(Site-specific, private sculptural commission, Rose Park, Cattai, NSW, in association with Andrew Crick)
Commissioner: Brian and Gene Sherman
The ancient Greek philosopher, Heraclitus, said ‘the only constant is change itself’ and Eternity (24 Hours of Eternity) embodies this concept as a sculptural timepiece, referring to the infinite nature of change and the constant passing of time.
Designed around an underlying framework of the infinity symbol, this sculpture comprises 24 separate cylindrical granite pillars that reference the number of hours in a day.
To mark the difference of each hour, the diameter and height of the pillars change in a mathematical progression. As day changes to night, the height, diameter and angled top of each pillar will change to mark a new hour within the 24-hour clock. The unique angle of the tops of each of the pillars means that sunlight will be caught and reflected in different degrees; the noon point is represented by the tallest pillar with a perfect horizontal surface signalling that it is the midday hour when the sun is at its most intense and is directly overhead. The midnight hour is expressed as the largest diameter and is positioned directly underneath the midday hour.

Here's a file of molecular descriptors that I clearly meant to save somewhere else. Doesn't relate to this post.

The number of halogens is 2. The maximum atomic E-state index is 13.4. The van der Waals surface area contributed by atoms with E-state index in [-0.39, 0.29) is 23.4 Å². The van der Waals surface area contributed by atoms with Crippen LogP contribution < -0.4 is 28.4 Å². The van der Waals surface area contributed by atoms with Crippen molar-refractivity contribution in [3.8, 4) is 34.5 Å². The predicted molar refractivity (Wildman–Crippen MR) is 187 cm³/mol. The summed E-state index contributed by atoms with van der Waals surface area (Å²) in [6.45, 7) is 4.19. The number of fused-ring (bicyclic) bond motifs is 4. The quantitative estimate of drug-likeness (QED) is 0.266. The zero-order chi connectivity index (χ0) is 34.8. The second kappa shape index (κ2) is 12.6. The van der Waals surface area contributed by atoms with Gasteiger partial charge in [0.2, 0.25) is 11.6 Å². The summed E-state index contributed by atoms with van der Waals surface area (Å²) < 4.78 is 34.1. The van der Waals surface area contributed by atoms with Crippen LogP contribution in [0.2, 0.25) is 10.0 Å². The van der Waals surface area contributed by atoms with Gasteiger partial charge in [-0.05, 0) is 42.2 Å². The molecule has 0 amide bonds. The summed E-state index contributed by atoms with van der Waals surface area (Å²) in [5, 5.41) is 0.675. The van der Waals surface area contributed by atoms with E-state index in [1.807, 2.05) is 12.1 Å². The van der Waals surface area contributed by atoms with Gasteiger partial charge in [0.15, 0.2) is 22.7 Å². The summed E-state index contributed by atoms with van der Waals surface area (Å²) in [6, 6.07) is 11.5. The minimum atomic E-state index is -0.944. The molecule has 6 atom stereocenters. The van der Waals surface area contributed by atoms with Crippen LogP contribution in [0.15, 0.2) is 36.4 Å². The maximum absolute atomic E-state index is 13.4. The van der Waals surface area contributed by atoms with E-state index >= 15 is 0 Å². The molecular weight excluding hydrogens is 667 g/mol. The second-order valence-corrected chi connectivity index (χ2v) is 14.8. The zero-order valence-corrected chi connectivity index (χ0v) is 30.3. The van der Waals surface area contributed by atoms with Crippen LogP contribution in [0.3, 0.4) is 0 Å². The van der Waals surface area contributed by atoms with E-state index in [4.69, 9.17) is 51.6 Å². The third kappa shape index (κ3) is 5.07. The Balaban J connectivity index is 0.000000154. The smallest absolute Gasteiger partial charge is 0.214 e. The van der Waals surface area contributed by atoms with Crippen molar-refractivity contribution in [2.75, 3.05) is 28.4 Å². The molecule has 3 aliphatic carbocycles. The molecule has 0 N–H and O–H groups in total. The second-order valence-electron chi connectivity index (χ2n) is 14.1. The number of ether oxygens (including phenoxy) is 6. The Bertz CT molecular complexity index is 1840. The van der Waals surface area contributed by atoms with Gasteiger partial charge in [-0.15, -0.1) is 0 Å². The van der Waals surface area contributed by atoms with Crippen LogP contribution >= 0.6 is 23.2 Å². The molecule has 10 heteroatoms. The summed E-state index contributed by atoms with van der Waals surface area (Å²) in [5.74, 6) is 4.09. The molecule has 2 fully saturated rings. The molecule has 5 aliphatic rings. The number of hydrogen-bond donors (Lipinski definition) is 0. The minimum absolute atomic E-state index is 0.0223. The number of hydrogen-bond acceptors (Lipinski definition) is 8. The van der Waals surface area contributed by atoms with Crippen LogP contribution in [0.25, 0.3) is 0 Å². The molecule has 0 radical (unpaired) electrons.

The work references ancient sundials that tell the time via the earth’s transit of the sun. The measuring of time has long marked the rhythm of human life, from the pattern of hours that determine a day, to the calendar year that indicates where exactly the earth is in relation to the sun. The eternal, universal clock of the sun stands to chart the ceaseless passing of time, the continual progression of day to night and back again. It is a reminder that nothing is ever still and that nothing ever remains the same.
Eternity, 2008; South Australian granite, mirror polished and honed; 120 x 231.3 x 333.2cm